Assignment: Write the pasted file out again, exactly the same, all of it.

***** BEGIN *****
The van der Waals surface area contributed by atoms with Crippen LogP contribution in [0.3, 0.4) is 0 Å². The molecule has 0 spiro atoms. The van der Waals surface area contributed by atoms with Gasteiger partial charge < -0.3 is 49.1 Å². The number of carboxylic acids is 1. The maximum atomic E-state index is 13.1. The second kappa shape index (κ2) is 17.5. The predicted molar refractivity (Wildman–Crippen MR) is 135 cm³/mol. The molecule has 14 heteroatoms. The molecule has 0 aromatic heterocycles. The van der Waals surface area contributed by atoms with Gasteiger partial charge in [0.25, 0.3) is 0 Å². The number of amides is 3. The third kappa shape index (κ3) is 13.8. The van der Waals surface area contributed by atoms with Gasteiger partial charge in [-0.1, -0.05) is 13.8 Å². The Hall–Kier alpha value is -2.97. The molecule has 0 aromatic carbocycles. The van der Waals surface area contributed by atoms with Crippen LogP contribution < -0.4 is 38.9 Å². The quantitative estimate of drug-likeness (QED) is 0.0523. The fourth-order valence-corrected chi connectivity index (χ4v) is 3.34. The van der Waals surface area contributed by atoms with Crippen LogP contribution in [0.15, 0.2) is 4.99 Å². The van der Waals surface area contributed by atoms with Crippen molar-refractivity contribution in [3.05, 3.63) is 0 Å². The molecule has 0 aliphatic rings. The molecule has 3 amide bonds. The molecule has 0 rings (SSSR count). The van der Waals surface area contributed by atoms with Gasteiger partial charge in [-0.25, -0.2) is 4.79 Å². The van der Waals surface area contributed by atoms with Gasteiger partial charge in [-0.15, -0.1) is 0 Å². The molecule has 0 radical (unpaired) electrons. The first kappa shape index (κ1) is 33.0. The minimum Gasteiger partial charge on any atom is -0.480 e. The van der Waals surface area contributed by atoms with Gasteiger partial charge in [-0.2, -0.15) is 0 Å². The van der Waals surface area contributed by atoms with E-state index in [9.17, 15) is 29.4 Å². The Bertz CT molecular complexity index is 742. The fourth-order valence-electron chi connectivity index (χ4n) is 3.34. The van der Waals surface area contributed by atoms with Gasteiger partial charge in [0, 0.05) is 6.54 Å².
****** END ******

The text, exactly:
The van der Waals surface area contributed by atoms with Crippen LogP contribution in [0.3, 0.4) is 0 Å². The molecule has 0 spiro atoms. The van der Waals surface area contributed by atoms with Gasteiger partial charge < -0.3 is 49.1 Å². The number of carboxylic acids is 1. The maximum atomic E-state index is 13.1. The second kappa shape index (κ2) is 17.5. The predicted molar refractivity (Wildman–Crippen MR) is 135 cm³/mol. The molecule has 14 heteroatoms. The molecule has 0 aromatic heterocycles. The van der Waals surface area contributed by atoms with Gasteiger partial charge in [0.25, 0.3) is 0 Å². The number of amides is 3. The third kappa shape index (κ3) is 13.8. The van der Waals surface area contributed by atoms with Gasteiger partial charge in [-0.1, -0.05) is 13.8 Å². The Hall–Kier alpha value is -2.97. The molecule has 0 aromatic carbocycles. The van der Waals surface area contributed by atoms with Crippen LogP contribution < -0.4 is 38.9 Å². The quantitative estimate of drug-likeness (QED) is 0.0523. The fourth-order valence-corrected chi connectivity index (χ4v) is 3.34. The van der Waals surface area contributed by atoms with Crippen LogP contribution in [0.15, 0.2) is 4.99 Å². The van der Waals surface area contributed by atoms with Crippen molar-refractivity contribution in [3.05, 3.63) is 0 Å². The molecule has 0 aliphatic rings. The molecule has 3 amide bonds. The molecule has 0 rings (SSSR count). The van der Waals surface area contributed by atoms with Gasteiger partial charge in [-0.25, -0.2) is 4.79 Å². The van der Waals surface area contributed by atoms with Gasteiger partial charge in [-0.15, -0.1) is 0 Å². The molecule has 0 radical (unpaired) electrons. The first kappa shape index (κ1) is 33.0. The minimum Gasteiger partial charge on any atom is -0.480 e. The van der Waals surface area contributed by atoms with Gasteiger partial charge in [-0.2, -0.15) is 0 Å². The van der Waals surface area contributed by atoms with E-state index in [9.17, 15) is 29.4 Å². The Bertz CT molecular complexity index is 742. The fourth-order valence-electron chi connectivity index (χ4n) is 3.34. The van der Waals surface area contributed by atoms with Gasteiger partial charge in [0, 0.05) is 6.54 Å².